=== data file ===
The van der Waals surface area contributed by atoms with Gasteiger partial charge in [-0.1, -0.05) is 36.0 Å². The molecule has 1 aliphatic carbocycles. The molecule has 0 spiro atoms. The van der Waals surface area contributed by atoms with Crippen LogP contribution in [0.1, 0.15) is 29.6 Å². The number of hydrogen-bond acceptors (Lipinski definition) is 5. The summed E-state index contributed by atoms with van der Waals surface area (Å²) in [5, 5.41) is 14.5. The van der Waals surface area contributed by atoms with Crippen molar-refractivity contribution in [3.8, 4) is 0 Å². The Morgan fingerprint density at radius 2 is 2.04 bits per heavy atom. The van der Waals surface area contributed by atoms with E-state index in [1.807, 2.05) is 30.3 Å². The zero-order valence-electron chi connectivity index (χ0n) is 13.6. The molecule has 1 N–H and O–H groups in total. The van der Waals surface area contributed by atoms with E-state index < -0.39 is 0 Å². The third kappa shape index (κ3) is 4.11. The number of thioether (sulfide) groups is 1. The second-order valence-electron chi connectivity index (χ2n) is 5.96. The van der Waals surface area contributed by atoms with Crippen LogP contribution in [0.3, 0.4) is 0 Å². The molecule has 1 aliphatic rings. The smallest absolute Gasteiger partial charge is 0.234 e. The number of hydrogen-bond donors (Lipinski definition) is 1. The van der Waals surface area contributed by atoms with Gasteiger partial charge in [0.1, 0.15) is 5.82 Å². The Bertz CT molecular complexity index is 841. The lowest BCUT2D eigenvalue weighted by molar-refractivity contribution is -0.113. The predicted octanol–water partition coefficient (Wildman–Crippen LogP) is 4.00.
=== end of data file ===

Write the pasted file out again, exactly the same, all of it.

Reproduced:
The van der Waals surface area contributed by atoms with Gasteiger partial charge in [-0.1, -0.05) is 36.0 Å². The molecule has 1 aliphatic carbocycles. The molecule has 0 spiro atoms. The van der Waals surface area contributed by atoms with Crippen LogP contribution in [0.1, 0.15) is 29.6 Å². The number of hydrogen-bond acceptors (Lipinski definition) is 5. The summed E-state index contributed by atoms with van der Waals surface area (Å²) in [5, 5.41) is 14.5. The van der Waals surface area contributed by atoms with Crippen molar-refractivity contribution in [3.8, 4) is 0 Å². The Morgan fingerprint density at radius 2 is 2.04 bits per heavy atom. The van der Waals surface area contributed by atoms with E-state index in [1.807, 2.05) is 30.3 Å². The zero-order valence-electron chi connectivity index (χ0n) is 13.6. The molecule has 1 N–H and O–H groups in total. The van der Waals surface area contributed by atoms with E-state index < -0.39 is 0 Å². The third kappa shape index (κ3) is 4.11. The number of thioether (sulfide) groups is 1. The second-order valence-electron chi connectivity index (χ2n) is 5.96. The van der Waals surface area contributed by atoms with Crippen LogP contribution in [0.3, 0.4) is 0 Å². The molecule has 1 aliphatic rings. The smallest absolute Gasteiger partial charge is 0.234 e. The number of hydrogen-bond donors (Lipinski definition) is 1. The van der Waals surface area contributed by atoms with Gasteiger partial charge in [0.1, 0.15) is 5.82 Å². The Bertz CT molecular complexity index is 841. The lowest BCUT2D eigenvalue weighted by molar-refractivity contribution is -0.113. The predicted octanol–water partition coefficient (Wildman–Crippen LogP) is 4.00.